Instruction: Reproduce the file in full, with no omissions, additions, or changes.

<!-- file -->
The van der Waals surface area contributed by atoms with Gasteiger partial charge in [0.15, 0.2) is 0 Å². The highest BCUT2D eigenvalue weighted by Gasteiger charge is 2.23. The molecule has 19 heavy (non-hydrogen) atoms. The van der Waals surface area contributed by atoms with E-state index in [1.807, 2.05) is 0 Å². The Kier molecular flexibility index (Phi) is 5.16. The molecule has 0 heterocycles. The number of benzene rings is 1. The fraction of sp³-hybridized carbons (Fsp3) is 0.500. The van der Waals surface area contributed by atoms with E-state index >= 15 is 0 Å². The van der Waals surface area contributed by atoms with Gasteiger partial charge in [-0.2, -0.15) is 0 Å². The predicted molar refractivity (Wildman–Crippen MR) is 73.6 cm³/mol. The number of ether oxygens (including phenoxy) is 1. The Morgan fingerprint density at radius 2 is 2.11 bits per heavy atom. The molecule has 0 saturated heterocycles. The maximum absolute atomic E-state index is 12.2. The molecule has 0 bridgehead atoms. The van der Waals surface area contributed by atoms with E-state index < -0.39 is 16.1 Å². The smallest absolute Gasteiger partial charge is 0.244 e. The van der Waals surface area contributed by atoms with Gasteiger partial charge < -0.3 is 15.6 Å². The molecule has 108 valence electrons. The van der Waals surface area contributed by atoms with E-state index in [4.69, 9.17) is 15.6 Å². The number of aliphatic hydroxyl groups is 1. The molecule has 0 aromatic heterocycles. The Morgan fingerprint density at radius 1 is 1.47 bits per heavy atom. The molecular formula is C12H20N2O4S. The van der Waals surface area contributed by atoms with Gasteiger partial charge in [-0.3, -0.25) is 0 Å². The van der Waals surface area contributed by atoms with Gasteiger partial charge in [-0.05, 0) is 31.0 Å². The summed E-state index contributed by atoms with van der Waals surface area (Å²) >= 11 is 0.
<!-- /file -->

The van der Waals surface area contributed by atoms with Gasteiger partial charge in [0.15, 0.2) is 0 Å². The highest BCUT2D eigenvalue weighted by Gasteiger charge is 2.23. The molecule has 19 heavy (non-hydrogen) atoms. The van der Waals surface area contributed by atoms with E-state index in [1.807, 2.05) is 0 Å². The Kier molecular flexibility index (Phi) is 5.16. The molecule has 0 heterocycles. The number of benzene rings is 1. The fraction of sp³-hybridized carbons (Fsp3) is 0.500. The van der Waals surface area contributed by atoms with E-state index >= 15 is 0 Å². The van der Waals surface area contributed by atoms with Gasteiger partial charge in [-0.2, -0.15) is 0 Å². The predicted molar refractivity (Wildman–Crippen MR) is 73.6 cm³/mol. The number of ether oxygens (including phenoxy) is 1. The Morgan fingerprint density at radius 2 is 2.11 bits per heavy atom. The molecule has 0 saturated heterocycles. The maximum absolute atomic E-state index is 12.2. The molecule has 0 bridgehead atoms. The van der Waals surface area contributed by atoms with E-state index < -0.39 is 16.1 Å². The smallest absolute Gasteiger partial charge is 0.244 e. The van der Waals surface area contributed by atoms with Gasteiger partial charge < -0.3 is 15.6 Å². The molecule has 108 valence electrons. The van der Waals surface area contributed by atoms with E-state index in [4.69, 9.17) is 15.6 Å². The number of aliphatic hydroxyl groups is 1. The molecule has 0 aromatic heterocycles. The Morgan fingerprint density at radius 1 is 1.47 bits per heavy atom. The molecular formula is C12H20N2O4S. The van der Waals surface area contributed by atoms with Gasteiger partial charge in [-0.3, -0.25) is 0 Å². The van der Waals surface area contributed by atoms with Gasteiger partial charge in [-0.05, 0) is 31.0 Å². The summed E-state index contributed by atoms with van der Waals surface area (Å²) >= 11 is 0.